I have friends who are avid hunters. I don’t ask, but I hope they use every part of the animal, and that they are respectful and grateful to the soul that gave it’s body for their food and their sport. Certainly there is a place for hunting in our society. Do I consider it a sport? No, but I respect it’s place in a responsible society.

I have friends who have armed themselves to protect themselves and their property. I don’t ask, but I hope they have followed all the appropriate safety procedures, in addition to the legal ones. They are within their constitutional right to own such things even though I will not, and I struggle to understand the desire. I will never own a gun. I will never shoot a gun. I hope to never hold a gun. I could never shoot another being. Many feel it’s important for their self-defense but I see it as a sure way to escalate a situation and ensure carnage.

I could never live with the grief of knowing I had taken another life, no matter how depraved. I would rather be shot than shoot, at least I’d go with a clear conscience. This is to say nothing of the countless accidental shootings. I could not handle the guilt of knowing that something I owned, even if I hadn’t pulled the trigger, had taken a life. I do not believe that we will create a greater society with more guns. I believe we need more education, more compassion. I believe we need to teach and practice tolerance. I believe we all need better coping mechanisms. Yes, I believe we need to take a much more invested look at mental health. If we can improve the lives of all our neighbours we can reduce our risks without holing ourselves up in a panic room and hiding from the world. We shouldn’t have to live in fear, but more guns doesn’t solve the underlying problem, and while it takes away the fear of some, it creates a greater fear in others.

This is not the world I want for my children. If I want a world of peace I need to demonstrate peace. I think we owe it to our children.

Sick Days

January 21, 2013

I am so predictable when it comes to illness. We are sick so rarely that when we do catch whatever’s going along I accept it easily. It’s our turn after all. Besides, how are our immune systems supposed to get stronger if they aren’t exercised? Like exercise, I may not like it but I know it’s good for me. (Also like exercise I know it’ll likely not last long before something changes.)

For a cold virus to run full course in my body take ten days to two weeks, although I think every time that I can speed the cycle by doing everything “right.” I welcome the virus with fatalistic stoicism and consider the silver linings that include movies, naps, and lots of steamy tea.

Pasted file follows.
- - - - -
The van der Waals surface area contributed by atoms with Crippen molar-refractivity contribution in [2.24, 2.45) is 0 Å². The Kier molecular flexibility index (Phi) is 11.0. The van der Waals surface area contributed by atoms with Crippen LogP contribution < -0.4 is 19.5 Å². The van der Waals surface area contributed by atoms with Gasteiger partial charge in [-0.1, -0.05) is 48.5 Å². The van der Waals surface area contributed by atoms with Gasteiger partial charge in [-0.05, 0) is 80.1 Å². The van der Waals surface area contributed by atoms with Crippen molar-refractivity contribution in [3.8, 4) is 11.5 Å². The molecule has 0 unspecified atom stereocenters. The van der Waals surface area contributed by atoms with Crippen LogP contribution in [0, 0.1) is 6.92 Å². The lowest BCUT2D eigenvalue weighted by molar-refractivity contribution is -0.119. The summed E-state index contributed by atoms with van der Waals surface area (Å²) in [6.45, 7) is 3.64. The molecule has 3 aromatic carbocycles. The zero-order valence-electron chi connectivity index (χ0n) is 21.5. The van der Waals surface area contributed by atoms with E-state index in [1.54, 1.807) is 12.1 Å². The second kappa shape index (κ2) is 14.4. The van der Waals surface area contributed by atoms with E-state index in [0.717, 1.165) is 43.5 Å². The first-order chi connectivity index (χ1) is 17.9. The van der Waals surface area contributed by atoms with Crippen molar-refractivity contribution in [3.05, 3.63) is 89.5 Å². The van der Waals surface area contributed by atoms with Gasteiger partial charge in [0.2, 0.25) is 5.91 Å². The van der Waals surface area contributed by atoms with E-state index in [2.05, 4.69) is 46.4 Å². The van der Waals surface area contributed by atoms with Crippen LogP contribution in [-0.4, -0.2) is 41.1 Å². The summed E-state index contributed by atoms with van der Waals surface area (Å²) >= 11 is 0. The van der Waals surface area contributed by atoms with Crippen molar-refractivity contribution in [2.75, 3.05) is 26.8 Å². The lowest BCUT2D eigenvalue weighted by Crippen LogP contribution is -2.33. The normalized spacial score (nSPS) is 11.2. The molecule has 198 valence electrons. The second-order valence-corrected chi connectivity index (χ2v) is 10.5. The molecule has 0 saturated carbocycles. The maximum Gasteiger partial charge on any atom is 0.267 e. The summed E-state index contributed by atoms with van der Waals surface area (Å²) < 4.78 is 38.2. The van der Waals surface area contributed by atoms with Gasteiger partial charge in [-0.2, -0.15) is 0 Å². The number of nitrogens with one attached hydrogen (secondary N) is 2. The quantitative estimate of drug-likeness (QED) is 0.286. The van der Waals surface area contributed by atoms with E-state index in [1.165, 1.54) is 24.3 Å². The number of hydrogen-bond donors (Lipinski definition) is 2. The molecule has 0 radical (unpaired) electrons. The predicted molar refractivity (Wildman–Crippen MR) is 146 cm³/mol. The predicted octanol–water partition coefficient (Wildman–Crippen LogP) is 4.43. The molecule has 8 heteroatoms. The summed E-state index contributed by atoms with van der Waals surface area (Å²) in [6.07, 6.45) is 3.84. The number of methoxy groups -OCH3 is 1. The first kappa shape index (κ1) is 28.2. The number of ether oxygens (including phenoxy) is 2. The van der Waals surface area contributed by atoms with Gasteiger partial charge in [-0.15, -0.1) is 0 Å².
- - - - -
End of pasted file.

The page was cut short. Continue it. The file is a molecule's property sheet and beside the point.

Like clockwork, at the one week mark when my sinuses and chest have been taken over by the viral squatters I’m much less patient. But I was so good at taking it easy! I was so good at slowing down! How did that not earn me some goodwill? Where is my early eviction notice?

And more importantly: when will this eeeeennnnnnnnnnndddd? (Obviously, if I’ve been tolerably ill for a week it means I’ll be terminally ill for ever.)

Compassionate Care

January 18, 2013

There is no monopoly on correctness, none of us are without making mistakes. I know I will continue to make mistakes, I know I will continue to be wrong. If I must err, I hope that I err on the side of compassion. I’m surely not even consistent in my quest for compassion but I use it as my guide. Ultimately many of my political opinions can be boiled down to my desire for compassion.

I do not believe that health is for the wealthy only. I could elaborate my thoughts on this but all half a dozen of you who read this already know how I feel. Will there be people who abuse the system? Yes. There will always be someone looking for a free ride. I would prefer to have my conscience clear, knowing I helped, than worry about making judgements about the intentions of others. I cannot see in their souls. I do not know what demons they are fighting. I only know that they can’t improve their situation without nutrition and health. I know that where there are some who are taking advantage there are so many others who truly need assistance. I won’t shun them because of the mistakes of others. I want to err on the side of compassion.

I believe that it is my duty to act as an agent for Christ and to show love to all. I know from my own experiences that it is hard to stand up and take responsibility for life when the basic needs are not met. I’ve been on the receiving end of aid and it is humbling, it is excrutiating, and more than once I felt the crushing beat of depression telling me I’d never be able to take care of myself without help again. Dependency is real but winning the fight does not include blame or abandonment. We do not fix our national problems of poverty and inadequate healthcare by blaming those who are stricken for not trying hard enough. We fix it with supportive, loving action. We fix it by seeing others the way Christ does. We fix it by getting over ourselves, our own egos, and our own ambitions.

There is no room for ego in war. Be ye not mistaken: there is indeed a war. The question you must ask your quiet soul is whether you are fighting your brothers and sisters, or fighting the situations that keep them down. As for me, I hope I’m always fighting with my brothers and sisters, and not against them. And when I am wrong, I hope I am on the compassionate side.


Eternally Indebted

January 5, 2013

The sermons describing us as unprofitable servants to Christ are enough to fill an entire book. I won’t rehash that here.

We are told these stories to deepen our affection for Christ. We are also told these stories as an example of how we should be.

I have several friends who give to me so freely that no matter how I try I can’t repay them. They are truly Christ-like and I am so enriched by their friendship. That is the kind of person I want to be. I want to be a Christ-like friend.

More Important Than A Shower

January 4, 2013

After I got dinner in the crockpot, breakfast cleaned up, and that phone call returned about tomorrow I told the boys I was going to have a shower. Midway through Blue came in (they never come in when I’m showering) and told me Red needed help. Oh no! I thought. What’s happened?

“Red needs help with the Burrow.” Blue explained. Only yesterday we had set up our Harry Potter lego sets.

I just stared at him. Is this happening? He’s interrupting my shower for this?

He stared back as though he expected me to hop out of the shower and fix the Lego before I even grab a towel. I explained that I’d help when I was dressed. Before I got out of the shower he had returned. “Red really needs help with the Burrow.”


“We accidentally broke it.”
“We accidentally kicked it.”
Makes perfect sense to me.

Now we know what happens when you kick a Lego house.